A plan for apprenticeship success
The introduction of a ‘degree-level’ vocational qualification should raise the prestige of learning a trade, but what else can be done to develop the skilled workforce needed to drive economic growth? By Janet Murray
At the table
Sue Littlemore (chair) Education journalist
Jan Hodges Chief executive, Edge Foundation
Steve Rothberg Pro vice-chancellor (enterprise), Loughborough University
Andy Westwood Chief executive, Guild HE
Marion Plant Principal and chief executive, North Warwickshire & Hinckley College
Bill Twigg Development director, Semta
Nigel Whitehead Group managing director, programmes and support, BAE Systems
David Curwen Officer commanding the apprenticeship management team, RAF
Tom Wilson Director, unionlearn
Peter Forbes Associate director, employability, CIHE
Chris Cherry Executive director, strategy and business development, LSIS
Richard Hamer Education director, BAE Systems
Paul Jackson Chief executive, Engineering UK
Toby Peyton-Jones Director of human resources, Siemens
David Hughes Chief executive, NIACE (National Institute of Adult Continuing Education)
Helen Higson Senior pro vice-chancellor, Aston University
Jenny Westworth Mechanical manufacturing engineer, BAE Systems
Tony Lau Walker Chief executive and commissioner, Eastleigh College and UKCES
Debra Humphris pro vice-chancellor (education), University of Southampton
José Lopes Head of technical excellence, Jaguar Land Rover
In a white paper published in November 2010, the government outlined its vision for a further education sector that would drive economic recovery by putting learners at the heart of the system. The strategy, known as Skills for Sustainable Growth, also emphasised the need to build the prestige and reputation of apprenticeships and other vocational qualifications by getting employers more involved with the design and delivery of new courses.
But according to a roundtable debate, hosted by the Guardian in association with BAE Systems, vocational education is still seen by many as “second best” to academic study. The roundtable was held under the Chatham House rule, which allows comments to be reported without attribution to encourage a frank debate.
“In the US, academic and vocational are different sides of one coin … in the UK they are on different sides of the fence,” said one participant. “There is a huge cultural issue in this country about vocational education and training,” said another. “When the A-level results come out in August, there is always tremendous media coverage, usually young girls with their five A*s or whatever … so the general messages one gets are really all about GCSEs and A-level.”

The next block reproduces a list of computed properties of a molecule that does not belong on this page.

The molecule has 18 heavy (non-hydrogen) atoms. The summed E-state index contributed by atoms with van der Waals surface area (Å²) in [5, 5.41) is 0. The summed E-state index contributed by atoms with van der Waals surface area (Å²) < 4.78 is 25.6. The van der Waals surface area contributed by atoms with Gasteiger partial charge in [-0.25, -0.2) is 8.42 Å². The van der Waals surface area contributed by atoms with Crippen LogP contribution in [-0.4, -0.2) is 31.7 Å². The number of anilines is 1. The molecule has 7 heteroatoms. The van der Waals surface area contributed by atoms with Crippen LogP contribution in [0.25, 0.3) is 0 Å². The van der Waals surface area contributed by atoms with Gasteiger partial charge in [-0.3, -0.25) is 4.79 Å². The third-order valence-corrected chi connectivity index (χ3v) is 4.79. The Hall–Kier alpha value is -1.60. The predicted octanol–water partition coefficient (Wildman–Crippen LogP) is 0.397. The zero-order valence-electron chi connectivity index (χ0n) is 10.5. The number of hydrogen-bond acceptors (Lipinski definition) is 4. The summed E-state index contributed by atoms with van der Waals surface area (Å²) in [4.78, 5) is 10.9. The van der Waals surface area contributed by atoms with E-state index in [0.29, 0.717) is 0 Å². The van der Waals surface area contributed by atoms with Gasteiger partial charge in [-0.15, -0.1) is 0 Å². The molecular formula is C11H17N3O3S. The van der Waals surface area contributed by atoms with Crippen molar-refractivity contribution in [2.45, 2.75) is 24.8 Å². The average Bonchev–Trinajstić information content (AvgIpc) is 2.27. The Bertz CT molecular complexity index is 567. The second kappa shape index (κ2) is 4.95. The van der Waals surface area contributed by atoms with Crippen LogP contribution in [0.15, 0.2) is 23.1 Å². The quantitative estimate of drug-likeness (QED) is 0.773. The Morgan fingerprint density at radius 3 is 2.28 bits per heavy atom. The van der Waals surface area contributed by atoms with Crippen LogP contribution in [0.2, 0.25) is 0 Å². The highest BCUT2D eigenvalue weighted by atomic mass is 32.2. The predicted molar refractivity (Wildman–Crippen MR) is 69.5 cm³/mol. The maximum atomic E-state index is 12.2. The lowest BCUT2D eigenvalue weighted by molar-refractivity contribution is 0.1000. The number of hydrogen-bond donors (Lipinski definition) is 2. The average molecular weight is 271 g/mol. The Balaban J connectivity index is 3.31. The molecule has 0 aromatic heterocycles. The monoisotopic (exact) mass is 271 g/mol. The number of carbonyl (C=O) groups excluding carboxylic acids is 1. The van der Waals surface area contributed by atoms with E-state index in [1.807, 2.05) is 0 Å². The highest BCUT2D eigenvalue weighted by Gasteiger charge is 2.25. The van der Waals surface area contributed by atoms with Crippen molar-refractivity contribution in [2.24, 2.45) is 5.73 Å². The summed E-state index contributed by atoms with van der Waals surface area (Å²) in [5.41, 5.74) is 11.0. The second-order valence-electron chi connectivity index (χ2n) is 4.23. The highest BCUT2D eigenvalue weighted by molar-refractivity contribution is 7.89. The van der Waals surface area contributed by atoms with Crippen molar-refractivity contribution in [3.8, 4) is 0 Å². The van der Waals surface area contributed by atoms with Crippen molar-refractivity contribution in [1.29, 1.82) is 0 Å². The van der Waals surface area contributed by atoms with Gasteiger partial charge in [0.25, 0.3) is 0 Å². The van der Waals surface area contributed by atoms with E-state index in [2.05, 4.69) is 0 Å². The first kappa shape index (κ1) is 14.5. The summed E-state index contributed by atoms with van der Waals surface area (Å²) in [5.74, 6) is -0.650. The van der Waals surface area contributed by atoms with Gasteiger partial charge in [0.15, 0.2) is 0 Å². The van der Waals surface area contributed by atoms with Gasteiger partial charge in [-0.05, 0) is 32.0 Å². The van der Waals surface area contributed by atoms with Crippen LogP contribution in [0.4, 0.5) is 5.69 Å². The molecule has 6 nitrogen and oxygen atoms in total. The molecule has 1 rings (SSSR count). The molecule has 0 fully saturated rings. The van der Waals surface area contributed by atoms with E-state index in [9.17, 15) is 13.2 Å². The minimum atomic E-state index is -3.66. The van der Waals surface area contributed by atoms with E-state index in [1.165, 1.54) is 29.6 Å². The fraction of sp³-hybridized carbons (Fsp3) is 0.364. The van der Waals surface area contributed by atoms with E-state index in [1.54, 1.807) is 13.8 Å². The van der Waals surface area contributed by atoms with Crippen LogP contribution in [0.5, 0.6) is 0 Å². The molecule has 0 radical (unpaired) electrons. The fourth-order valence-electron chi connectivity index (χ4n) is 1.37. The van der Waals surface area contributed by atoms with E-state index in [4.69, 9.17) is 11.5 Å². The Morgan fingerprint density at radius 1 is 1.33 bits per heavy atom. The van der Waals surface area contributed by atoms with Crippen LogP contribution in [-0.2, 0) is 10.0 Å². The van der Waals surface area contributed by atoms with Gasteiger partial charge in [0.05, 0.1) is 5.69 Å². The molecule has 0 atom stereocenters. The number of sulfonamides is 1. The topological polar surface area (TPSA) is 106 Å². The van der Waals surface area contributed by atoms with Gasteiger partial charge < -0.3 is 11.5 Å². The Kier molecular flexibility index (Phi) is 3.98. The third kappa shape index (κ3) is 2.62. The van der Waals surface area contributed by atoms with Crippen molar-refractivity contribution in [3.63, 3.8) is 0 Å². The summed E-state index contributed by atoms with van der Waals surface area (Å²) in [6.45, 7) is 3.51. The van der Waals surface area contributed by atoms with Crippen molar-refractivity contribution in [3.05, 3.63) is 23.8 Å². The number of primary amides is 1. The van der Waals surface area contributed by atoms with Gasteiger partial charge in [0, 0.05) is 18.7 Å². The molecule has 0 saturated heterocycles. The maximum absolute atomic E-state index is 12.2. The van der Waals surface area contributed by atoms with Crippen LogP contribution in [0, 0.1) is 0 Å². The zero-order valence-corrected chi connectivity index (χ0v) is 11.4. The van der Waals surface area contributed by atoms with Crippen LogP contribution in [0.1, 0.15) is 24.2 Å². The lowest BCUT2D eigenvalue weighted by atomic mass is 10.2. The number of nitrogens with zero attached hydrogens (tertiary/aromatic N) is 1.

Those who took part in the discussion also considered how education institutions and businesses can work together to address current skills gaps and ensure the workforce has the right skills for the jobs that might exist in the future.
Despite government investment – about £3bn to date – the perception that apprenticeships are “for someone else’s children” is commonplace, it was argued. While one participant blamed employers for “setting degrees as the gold standard”, others felt the reasons were far more complex.
The recent media storm surrounding short apprenticeship programmes – the subject of a recent BBC Panorama documentary – has created a stigma around apprenticeships and “damaged the brand”, it was said. The programme highlighted examples of training providers who were offering government-funded apprenticeships that could be completed in as little as 12 weeks, which critics argue is not nearly enough time to acquire the skills needed to learn and practise skills to a high standard.
Others blamed the lack of parity between vocational and academic qualifications. Apprenticeships are not currently included in the Ucas tariff (the system used for assessing entry to university), which can be off-putting for prospective learners. But the recent introduction of a level 6, degree-equivalent apprenticeship should have a role to play in raising the prestige and profile of apprenticeships, the roundtable heard.
Economic success is far more closely linked with investment in vocational skills than academia, the roundtable heard, so “universities should not be the only game in town”. But some contributors pointed out that many higher education institutions are now offering a much broader curriculum that includes employability, entrepreneurial and other transferable skills.
The roundtable also heard how perceptions of vocational skills can be largely dependent on geographical location. In areas where there are big engineering firms that employ lots of apprentices (such as Barrow-in-Furness), young people, teachers and their families tend to be far more knowledgeable and enthusiastic about vocational qualifications. The reality is “the bulk of employment opportunities in this country are [provided by] small employers who are either unwilling or unable to take on apprentices”, it was said. Some participants argued that many SMEs (small and medium-sized enterprises) are put off by the idea of bureaucracy and the time needed to invest in training an apprentice. Others will only recruit people with experience, an approach that creates a “catch-22” for people trying to get on the first rung of the career ladder.